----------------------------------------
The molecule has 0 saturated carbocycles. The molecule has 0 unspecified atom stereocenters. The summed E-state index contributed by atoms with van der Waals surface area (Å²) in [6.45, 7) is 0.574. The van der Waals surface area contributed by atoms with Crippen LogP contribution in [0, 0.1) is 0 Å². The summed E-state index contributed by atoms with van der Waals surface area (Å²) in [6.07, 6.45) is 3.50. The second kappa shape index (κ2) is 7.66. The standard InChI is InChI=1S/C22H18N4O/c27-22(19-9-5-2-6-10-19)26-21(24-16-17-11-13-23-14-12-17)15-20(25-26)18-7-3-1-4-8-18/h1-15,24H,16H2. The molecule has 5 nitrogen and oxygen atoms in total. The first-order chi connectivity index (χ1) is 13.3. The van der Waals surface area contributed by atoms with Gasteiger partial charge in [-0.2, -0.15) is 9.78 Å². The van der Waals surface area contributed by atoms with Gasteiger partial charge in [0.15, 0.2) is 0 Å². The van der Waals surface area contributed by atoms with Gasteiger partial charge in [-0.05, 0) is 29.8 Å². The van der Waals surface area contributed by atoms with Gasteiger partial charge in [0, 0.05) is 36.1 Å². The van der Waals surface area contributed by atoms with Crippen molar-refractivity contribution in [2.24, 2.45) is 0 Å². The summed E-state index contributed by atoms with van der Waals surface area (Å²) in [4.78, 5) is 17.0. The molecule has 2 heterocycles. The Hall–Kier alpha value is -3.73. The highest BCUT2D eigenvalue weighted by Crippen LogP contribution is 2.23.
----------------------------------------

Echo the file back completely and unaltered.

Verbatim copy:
The molecule has 0 saturated carbocycles. The molecule has 0 unspecified atom stereocenters. The summed E-state index contributed by atoms with van der Waals surface area (Å²) in [6.45, 7) is 0.574. The van der Waals surface area contributed by atoms with Crippen LogP contribution in [0, 0.1) is 0 Å². The summed E-state index contributed by atoms with van der Waals surface area (Å²) in [6.07, 6.45) is 3.50. The second kappa shape index (κ2) is 7.66. The standard InChI is InChI=1S/C22H18N4O/c27-22(19-9-5-2-6-10-19)26-21(24-16-17-11-13-23-14-12-17)15-20(25-26)18-7-3-1-4-8-18/h1-15,24H,16H2. The molecule has 5 nitrogen and oxygen atoms in total. The first-order chi connectivity index (χ1) is 13.3. The van der Waals surface area contributed by atoms with Gasteiger partial charge in [-0.2, -0.15) is 9.78 Å². The van der Waals surface area contributed by atoms with Gasteiger partial charge in [0.15, 0.2) is 0 Å². The van der Waals surface area contributed by atoms with Gasteiger partial charge in [-0.05, 0) is 29.8 Å². The van der Waals surface area contributed by atoms with Gasteiger partial charge in [0, 0.05) is 36.1 Å². The van der Waals surface area contributed by atoms with Crippen molar-refractivity contribution in [2.24, 2.45) is 0 Å². The summed E-state index contributed by atoms with van der Waals surface area (Å²) in [4.78, 5) is 17.0. The molecule has 2 heterocycles. The Hall–Kier alpha value is -3.73. The highest BCUT2D eigenvalue weighted by Crippen LogP contribution is 2.23.